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If you are a small business owner with employees, chances are you're providing them with some employee benefits, whether or not you're aware of it. When you give your employees discounts on the services you sell or the products you produce, or when you give them paid holidays or vacation time, you are providing a benefit a form of compensation for their services.
You can generally deduct the cost of providing employee compensation and benefits as a business expense.
Note that the issue here is different from the issue of whether the payment or benefit is taxable to the employee for purposes of computing payroll taxes. Some types of benefits are not taxable for payroll tax purposes; that is, they are not taxable to the employee for FICA or income tax withholding purposes, and they are not taxable to you for FICA or FUTA tax purposes. Common examples of this are health insurance, qualified retirement plan contributions, and group-term life insurance up to $50,000. However, the cost of providing these benefits is still deductible by the employer.
Fringe benefits that are not specifically excluded from employees' income under the tax laws must be included in the employee's taxable income, at their value. This is also true when the benefits are of a type that would be excludible if they met all the federal requirements, but for some reason your plan does not meet the requirements. For instance, some types of plans are not permitted to discriminate in favor of highly compensated employees such as the business owners. If the plans do discriminate, the value of the benefits will generally be taxable compensation to the highly compensated employees who receive them.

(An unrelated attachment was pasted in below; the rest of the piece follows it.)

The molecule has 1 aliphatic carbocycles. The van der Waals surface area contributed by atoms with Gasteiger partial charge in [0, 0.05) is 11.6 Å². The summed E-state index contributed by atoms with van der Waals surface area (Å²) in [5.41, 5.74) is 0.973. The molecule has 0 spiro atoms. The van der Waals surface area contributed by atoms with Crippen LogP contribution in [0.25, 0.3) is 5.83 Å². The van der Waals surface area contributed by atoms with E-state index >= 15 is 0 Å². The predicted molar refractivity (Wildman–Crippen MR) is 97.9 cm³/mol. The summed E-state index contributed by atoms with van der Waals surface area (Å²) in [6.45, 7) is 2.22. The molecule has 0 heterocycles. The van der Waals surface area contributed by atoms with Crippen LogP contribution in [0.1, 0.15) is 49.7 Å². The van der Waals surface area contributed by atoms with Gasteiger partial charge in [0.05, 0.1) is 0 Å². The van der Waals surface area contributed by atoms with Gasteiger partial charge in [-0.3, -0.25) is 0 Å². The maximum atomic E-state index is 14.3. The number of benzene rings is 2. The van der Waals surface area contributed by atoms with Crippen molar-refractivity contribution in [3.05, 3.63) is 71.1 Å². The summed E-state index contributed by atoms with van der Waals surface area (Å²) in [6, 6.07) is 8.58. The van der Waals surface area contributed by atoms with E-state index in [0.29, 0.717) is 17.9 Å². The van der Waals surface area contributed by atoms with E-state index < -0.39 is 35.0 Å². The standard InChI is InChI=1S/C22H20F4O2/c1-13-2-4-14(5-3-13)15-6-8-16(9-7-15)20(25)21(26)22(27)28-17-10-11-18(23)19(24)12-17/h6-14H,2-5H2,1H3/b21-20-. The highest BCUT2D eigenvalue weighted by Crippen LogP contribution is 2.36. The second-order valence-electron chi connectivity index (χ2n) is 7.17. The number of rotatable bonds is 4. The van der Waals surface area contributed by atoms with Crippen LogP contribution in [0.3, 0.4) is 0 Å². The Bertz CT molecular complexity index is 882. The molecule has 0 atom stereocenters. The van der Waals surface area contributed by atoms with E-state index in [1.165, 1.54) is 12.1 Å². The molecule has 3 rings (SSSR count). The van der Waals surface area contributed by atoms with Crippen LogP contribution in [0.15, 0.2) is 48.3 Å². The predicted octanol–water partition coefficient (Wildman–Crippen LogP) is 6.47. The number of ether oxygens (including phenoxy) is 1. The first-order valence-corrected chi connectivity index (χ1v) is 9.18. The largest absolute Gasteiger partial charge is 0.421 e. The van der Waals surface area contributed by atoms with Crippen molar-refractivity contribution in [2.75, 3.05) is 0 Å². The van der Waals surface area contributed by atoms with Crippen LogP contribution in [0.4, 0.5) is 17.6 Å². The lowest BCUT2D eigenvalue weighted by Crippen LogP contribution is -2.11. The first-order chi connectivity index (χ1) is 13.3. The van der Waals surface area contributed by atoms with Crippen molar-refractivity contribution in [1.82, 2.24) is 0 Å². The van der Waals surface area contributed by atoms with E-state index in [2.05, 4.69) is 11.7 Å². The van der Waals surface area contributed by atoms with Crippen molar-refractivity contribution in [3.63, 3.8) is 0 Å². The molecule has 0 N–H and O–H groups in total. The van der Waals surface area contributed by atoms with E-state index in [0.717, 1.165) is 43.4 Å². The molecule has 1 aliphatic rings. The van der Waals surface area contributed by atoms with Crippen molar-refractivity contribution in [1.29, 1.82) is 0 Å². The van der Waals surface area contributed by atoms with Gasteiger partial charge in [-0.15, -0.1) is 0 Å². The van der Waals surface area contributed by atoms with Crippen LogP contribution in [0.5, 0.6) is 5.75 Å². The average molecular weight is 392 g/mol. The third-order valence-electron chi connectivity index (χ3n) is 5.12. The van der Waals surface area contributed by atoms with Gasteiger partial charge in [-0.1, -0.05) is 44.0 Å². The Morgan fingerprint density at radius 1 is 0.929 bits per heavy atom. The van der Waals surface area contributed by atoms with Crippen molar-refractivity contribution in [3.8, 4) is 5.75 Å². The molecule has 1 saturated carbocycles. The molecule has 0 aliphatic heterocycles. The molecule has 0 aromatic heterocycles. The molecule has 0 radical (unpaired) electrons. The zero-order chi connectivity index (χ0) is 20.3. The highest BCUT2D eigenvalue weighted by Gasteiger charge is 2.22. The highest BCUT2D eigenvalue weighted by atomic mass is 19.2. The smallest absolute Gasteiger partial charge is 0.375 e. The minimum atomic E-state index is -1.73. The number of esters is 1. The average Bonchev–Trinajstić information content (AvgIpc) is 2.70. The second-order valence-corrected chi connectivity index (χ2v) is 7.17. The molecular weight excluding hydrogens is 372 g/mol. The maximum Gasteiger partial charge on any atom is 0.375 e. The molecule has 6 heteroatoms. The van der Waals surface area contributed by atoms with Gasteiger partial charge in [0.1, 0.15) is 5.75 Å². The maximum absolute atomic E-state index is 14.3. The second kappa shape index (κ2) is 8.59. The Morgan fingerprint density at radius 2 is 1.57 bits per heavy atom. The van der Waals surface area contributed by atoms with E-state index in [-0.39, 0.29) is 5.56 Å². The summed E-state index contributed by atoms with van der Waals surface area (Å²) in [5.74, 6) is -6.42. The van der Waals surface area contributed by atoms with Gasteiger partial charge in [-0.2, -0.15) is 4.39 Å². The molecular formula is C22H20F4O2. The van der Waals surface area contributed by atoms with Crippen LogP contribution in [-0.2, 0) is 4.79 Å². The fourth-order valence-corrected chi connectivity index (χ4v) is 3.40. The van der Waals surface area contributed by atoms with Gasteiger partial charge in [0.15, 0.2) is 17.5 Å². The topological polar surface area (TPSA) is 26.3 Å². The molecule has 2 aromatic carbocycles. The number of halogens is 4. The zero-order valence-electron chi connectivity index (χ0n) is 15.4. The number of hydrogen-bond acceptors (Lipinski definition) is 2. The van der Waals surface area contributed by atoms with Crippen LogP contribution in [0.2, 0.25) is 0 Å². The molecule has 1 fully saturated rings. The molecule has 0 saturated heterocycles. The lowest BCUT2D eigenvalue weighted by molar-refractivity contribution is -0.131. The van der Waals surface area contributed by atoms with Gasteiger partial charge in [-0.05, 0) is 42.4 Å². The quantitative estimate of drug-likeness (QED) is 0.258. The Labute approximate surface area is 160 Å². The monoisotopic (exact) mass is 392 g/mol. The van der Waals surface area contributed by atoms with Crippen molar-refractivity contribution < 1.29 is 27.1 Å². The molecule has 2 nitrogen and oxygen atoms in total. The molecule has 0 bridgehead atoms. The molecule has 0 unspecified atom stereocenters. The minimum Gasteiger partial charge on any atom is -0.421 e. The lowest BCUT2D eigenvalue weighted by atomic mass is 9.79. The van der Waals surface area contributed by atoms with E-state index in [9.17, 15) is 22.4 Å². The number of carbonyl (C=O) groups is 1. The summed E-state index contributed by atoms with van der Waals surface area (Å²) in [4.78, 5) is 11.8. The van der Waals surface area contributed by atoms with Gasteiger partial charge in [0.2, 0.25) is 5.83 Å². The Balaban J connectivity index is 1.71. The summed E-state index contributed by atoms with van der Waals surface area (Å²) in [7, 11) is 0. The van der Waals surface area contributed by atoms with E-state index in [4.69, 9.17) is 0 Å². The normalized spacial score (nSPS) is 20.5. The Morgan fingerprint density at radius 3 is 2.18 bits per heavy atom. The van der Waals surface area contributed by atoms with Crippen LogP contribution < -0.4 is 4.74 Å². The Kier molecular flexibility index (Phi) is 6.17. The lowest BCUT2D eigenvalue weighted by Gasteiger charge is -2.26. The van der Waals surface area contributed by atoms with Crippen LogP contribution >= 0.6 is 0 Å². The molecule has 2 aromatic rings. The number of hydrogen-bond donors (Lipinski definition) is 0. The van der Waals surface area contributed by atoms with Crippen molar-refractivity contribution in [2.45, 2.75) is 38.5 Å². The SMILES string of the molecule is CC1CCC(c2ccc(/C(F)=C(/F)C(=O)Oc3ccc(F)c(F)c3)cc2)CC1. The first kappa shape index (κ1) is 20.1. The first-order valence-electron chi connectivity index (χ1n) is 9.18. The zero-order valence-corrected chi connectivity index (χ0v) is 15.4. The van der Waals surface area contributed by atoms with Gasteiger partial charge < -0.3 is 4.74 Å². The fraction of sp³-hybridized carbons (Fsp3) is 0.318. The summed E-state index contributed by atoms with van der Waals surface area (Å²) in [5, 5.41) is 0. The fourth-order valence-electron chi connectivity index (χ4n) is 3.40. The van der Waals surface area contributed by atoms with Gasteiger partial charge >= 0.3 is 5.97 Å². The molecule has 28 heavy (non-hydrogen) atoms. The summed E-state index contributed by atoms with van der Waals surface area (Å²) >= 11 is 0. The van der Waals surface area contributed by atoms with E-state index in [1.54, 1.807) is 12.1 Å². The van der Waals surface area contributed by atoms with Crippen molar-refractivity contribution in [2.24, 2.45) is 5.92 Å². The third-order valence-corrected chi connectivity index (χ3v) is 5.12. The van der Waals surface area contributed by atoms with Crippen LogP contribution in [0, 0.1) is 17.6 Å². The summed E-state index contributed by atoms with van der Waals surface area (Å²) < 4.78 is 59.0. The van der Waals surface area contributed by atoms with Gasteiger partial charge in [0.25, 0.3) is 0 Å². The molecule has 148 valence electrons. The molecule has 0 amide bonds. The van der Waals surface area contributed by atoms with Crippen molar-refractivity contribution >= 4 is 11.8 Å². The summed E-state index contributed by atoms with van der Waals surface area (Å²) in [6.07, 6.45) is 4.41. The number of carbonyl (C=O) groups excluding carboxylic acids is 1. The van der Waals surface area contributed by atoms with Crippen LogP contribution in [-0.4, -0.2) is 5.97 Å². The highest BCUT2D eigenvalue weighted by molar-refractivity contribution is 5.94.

However, the cost of the benefit is still deductible to you. And in some cases, the cost to the employer and the value to the employee are not the same, at least in the eyes of the IRS.
For example, if you let your sales representatives use a company car, the value of this noncash fringe benefit must be included in the sales representative's wages as part of his or her compensation. You will not be able to deduct the value of this fringe benefit as a wage expense. However, you can deduct your costs of providing the cars, including the depreciation expense.
Some special rules and limits apply to some of the most common types of payments to employees: